One of the main concerns with a free market in some Catholic circles concerns cyclical shocks. The unexpected downturns, like a global pandemic, or simply a new recession can wreak havoc on the middle class. Things like creative destruction, which destroy what’s old with new creativity can create a constant state of change. We get great new things when that happens, new technology, new devices, new innovations, but that also means creativity can spell the end of whole industries. When Ford invented the car, for example, the whole buggy industry ended. Look at what the digital-based economy has done to mail service, to bookstores, to compact discs, and to shopping in general. These kinds of shifts and uncertainties can cause swings of high unemployment and more instability in family and community life.

So, what is the solution to this continual disequilibrium in our economy, the constant ups, and downs because of change and innovation? One answer might be the flexible wage. Singapore is one country that has integrated this system into their economy. In Singapore, during an economic crisis wages adjust downward very quickly. This is because in Singapore 30% of your wage is variable with 90% of companies. What this means is in bad economic times your wages go down, so company costs go down and you retain your employment as a result. Notably, Singapore also does not have unemployment insurance or welfare programs like most other countries do. They developed this model in 1985 in response to turbulent business cycles. With the flexible wage, during difficult times, rather than employees losing jobs, employees retain the jobs with a lower wage to weather the storm. In addition, they have a payroll funded savings program which is mandatory but also flexible. During difficult times they lower the individual’s and firm’s mandated contribution to their own savings to allow for more take-home income.

What does prevailing Catholic social thought think about this scenario? This is the idea that Michael Watson and Dr. Grattan Brown (a former faculty at Belmont Abbey College) explored. Is an environment that gives employers the ability to transfer some of the uncertainty to employees during bad times, but also keeps them employed, a free-market solution that ensures better outcomes for all? In most countries, like the U.S., the company bears the loss of downturns solely, due to fixed wages. When rough times hit employers, they must reduce costs and therefore often must cut employees. Rarely do companies in difficult times even propose to employees the idea of decreased wages, as most employees would balk at the idea. With a flexible wage of 30% employers can weather the storm, fire less, and more quickly rehire in good times. In addition, with a flexible wage environment, you will also see a lower overall unemployment rate as the cost of hiring for companies is lower. Unemployment is a scourge we want to minimize so from a Catholic view flexible wages are good. This arrangement also creates a greater sensitivity and understanding between employees and employers, with employees feeling more invested in the firm.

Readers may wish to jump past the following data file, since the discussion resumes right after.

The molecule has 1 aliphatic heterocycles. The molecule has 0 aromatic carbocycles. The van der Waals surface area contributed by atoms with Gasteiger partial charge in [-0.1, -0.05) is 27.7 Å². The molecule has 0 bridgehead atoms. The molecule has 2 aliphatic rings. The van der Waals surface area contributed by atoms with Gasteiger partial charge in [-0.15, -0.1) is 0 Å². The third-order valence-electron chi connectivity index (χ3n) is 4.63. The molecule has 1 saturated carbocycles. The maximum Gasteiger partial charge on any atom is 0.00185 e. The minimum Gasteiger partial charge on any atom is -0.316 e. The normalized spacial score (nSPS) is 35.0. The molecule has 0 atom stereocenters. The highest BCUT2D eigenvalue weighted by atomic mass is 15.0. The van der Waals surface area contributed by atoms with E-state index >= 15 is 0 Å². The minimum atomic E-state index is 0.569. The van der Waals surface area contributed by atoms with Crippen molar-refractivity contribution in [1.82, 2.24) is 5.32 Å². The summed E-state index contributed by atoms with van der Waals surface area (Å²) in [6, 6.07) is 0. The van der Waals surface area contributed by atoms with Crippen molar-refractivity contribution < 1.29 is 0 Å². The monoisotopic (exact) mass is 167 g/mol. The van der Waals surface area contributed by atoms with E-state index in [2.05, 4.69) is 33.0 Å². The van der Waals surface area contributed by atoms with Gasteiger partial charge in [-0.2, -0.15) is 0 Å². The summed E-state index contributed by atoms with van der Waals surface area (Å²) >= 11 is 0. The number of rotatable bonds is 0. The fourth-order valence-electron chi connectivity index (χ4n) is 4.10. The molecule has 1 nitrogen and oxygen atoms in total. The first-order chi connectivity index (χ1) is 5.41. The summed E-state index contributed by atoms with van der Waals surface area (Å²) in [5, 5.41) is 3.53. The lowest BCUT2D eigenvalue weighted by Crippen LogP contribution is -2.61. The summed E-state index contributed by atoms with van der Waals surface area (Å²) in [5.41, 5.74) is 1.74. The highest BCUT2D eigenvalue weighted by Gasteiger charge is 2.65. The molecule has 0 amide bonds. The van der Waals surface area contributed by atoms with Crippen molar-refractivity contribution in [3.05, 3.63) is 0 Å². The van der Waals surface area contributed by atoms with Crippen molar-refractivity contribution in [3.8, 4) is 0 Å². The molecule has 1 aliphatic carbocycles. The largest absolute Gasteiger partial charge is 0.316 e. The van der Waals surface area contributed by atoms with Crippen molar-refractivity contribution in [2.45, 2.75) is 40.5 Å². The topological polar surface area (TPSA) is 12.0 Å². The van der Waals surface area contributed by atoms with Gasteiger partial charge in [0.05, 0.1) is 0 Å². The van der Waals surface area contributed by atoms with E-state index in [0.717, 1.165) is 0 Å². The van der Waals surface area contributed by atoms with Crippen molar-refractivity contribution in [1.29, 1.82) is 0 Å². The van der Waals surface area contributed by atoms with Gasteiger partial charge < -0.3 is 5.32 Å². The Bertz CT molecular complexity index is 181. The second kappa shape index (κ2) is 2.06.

Flexible wages also find a universal appeal to both the left—liberals—and the right—conservatives. For the left, under a flexible wage economy businesses share profits with employees, essentially bringing corporate ownership to the workers. For the right, flexible wages are crucial to the free market and lessen the need for government intervention into the economy. There should be an appeal to both sides of the political spectrum, and from the Catholic view, both are good. Greater employment brings greater stability in communities and families. However, it also forces a change in the thinking of each market participant pushing each person to think more long term and to save more in anticipation of a potential future reduction in wages. In Singapore, citizens must save for healthcare, mortgage, and retirement, with each individual bearing more responsibility for themselves and their families.

How could flexible wages have played out during the Coronavirus outbreak? Would we have seen much lower unemployment? Would our rebound go faster? A flexible wage environment would have lessened the pain, and when the recovery comes, firms would be hiring much faster. We would not see a slow return but a fast one. It could have been quite the safety net for the overall economy. It is always much more efficient to retain knowledgeable employees through bad times at a lower wage, then to let them go and start again. With the pandemic, we saw reduced output across the economy, a flexible wage may have saved employers from letting employees go, bringing more stability to the economy overall. Has the time come for America to learn to think beyond the next paycheck, share in the success and risks with your employer and move to a flexible wage system? With an election cycle upcoming you may have a new option to choose.

Congratulations to Belmont Abbey College Assistant Professor of Economics, Michael Szpindor Watson. 

He just published, together with Dr. Grattan Brown, Profits for All: Flexible Wages in a Free Economy. Read an excerpt here.

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